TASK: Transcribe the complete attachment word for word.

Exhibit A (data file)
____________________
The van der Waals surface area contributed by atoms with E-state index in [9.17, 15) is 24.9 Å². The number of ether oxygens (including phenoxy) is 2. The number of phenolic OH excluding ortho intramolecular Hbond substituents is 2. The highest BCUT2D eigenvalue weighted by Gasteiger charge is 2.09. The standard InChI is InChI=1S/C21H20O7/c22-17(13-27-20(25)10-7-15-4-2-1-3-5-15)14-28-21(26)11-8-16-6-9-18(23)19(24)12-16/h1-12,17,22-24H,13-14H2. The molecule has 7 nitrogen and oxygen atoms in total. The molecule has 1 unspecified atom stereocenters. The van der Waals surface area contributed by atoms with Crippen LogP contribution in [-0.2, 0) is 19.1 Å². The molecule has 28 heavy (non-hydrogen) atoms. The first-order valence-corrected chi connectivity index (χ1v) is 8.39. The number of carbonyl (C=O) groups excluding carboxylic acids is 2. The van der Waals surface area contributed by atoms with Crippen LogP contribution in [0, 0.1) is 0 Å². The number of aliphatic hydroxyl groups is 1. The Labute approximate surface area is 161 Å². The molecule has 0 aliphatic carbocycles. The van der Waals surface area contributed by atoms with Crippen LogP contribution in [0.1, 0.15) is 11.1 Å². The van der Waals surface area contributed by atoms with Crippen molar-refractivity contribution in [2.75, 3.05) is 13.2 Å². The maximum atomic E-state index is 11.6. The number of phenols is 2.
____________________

The van der Waals surface area contributed by atoms with E-state index in [9.17, 15) is 24.9 Å². The number of ether oxygens (including phenoxy) is 2. The number of phenolic OH excluding ortho intramolecular Hbond substituents is 2. The highest BCUT2D eigenvalue weighted by Gasteiger charge is 2.09. The standard InChI is InChI=1S/C21H20O7/c22-17(13-27-20(25)10-7-15-4-2-1-3-5-15)14-28-21(26)11-8-16-6-9-18(23)19(24)12-16/h1-12,17,22-24H,13-14H2. The molecule has 7 nitrogen and oxygen atoms in total. The molecule has 1 unspecified atom stereocenters. The van der Waals surface area contributed by atoms with Crippen LogP contribution in [-0.2, 0) is 19.1 Å². The molecule has 28 heavy (non-hydrogen) atoms. The first-order valence-corrected chi connectivity index (χ1v) is 8.39. The number of carbonyl (C=O) groups excluding carboxylic acids is 2. The van der Waals surface area contributed by atoms with Crippen LogP contribution in [0, 0.1) is 0 Å². The number of aliphatic hydroxyl groups is 1. The Labute approximate surface area is 161 Å². The molecule has 0 aliphatic carbocycles. The van der Waals surface area contributed by atoms with Crippen LogP contribution in [0.1, 0.15) is 11.1 Å². The van der Waals surface area contributed by atoms with Crippen molar-refractivity contribution in [2.75, 3.05) is 13.2 Å². The maximum atomic E-state index is 11.6. The number of phenols is 2.